Use Photos When You Include Customer Testimonials / Social Proof:
As we’ve mentioned before on our Using Stock Images post, having pictures of people who are obviously from a stock website is a big no-no. If you can, use genuine pictures of genuine customers. Even better, link to their Insta or Twitter account (if they’re happy for you to do so!). Show you’re a real merchant dealing with real people.
Utilise User-Generated Content:
Do you get tagged on Insta or Twitter or Facebook by customers? If yes, then use it. Integrate a feed into your website under Customer Testimonials or Reviews page or better yet on a product page. If not, then start asking. It never hurts to reach out to happy customers and ask for a review. Either way, check with your customers if they’re happy for you to use it.
Showcase Your Top Selling Items:
Look at your shop analytics and see which of your items are selling best, if they have a good margin on them then even better. Promote these ones as Featured products and put them on your homepage above the fold. Push them out on social media and sell the benefits to the customer.
Create A Sense Of Scarcity or Urgency:
FOMO or Fear of Missing Out is a very real thing. For better or worse. People don’t like to miss out on a deal or the latest ‘hot thing’. An easy way around this is to use “Limited Edition” or “Only x Left”. Encourage people to add the product to their basket and checkout before they’re too late.
Urgency is another method. We’ve all seen the unavoidable count-down timer. The difference between a well-thought out gift and a Lynx Gift set or socks. “Order in the next xx hours to receive your item before Christmas” or some such variation is a cliche but it certainly is effective.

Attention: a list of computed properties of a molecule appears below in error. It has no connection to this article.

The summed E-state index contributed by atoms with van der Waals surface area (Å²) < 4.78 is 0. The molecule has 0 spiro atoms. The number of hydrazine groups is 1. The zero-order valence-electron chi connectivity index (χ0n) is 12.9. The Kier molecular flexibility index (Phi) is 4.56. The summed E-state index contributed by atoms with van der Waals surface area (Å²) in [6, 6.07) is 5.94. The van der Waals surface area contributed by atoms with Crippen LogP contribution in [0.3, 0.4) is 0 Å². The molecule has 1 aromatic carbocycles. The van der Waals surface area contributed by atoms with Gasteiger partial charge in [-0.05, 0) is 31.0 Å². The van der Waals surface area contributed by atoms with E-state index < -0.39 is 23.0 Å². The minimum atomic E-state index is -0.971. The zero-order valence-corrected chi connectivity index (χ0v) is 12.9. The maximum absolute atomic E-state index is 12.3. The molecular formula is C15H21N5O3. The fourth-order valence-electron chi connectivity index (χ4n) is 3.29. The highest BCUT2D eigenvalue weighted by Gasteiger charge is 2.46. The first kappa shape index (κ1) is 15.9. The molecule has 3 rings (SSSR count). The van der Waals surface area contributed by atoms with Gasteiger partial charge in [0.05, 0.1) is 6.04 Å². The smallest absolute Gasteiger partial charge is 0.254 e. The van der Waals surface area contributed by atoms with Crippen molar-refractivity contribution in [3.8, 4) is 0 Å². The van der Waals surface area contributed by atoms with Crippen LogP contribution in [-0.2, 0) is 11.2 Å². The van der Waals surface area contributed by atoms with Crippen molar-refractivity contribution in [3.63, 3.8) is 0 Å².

Focus On Product Benefits, Not Features:
Nike, ASOS and Apple are experts at selling benefits rather than features. It’s not about a product, it’s about how that product is going to improve your life, how it will enable you to run x times faster, impress your colleagues at the next work party or reduce time spent on mundane tasks.
“The More Advocates You Have, The Fewer Ads You Have To Buy…”
Use Email Marketing:
If you’re not emailing your registered customers then you are missing a big trick. If you have the consent to contact them via email then even a quarterly update could help increase conversions and bring customers back to your shop to check out your latest products.
Using Mailchimp, Hubspot, Zoho or similar makes life a little easier to manage. Each have free plans for smaller lists that will save you a lot of time, effort and frustration. Spend time crafting the best email Subject line you can and keep the email copy clear and to the point with 1 great call to action.
Re-engage Previous Customers:
As well as emailing previous customers about new items in stock or upcoming promos you could always reach out in other ways. Hubspot has 9 tricks to re-engage old customers, albeit more B2B than B2C but, they’re a great place to start. We especially like the handwritten note, a novelty in the Social Media age.
Keep Customers In The Know; Shipping, Sales, After Care, Warranties, Promos:
Keeping customers informed at each stage of their purchase is part and parcel of a great Customer Experience (also known as CX). Think about how you would like to be kept in the know if you were a customer, then act on it. This can be time consuming at each stage but is a really valuable ‘self-audit’ of your business and it’s processes. Stop being too transactional and start becoming relational.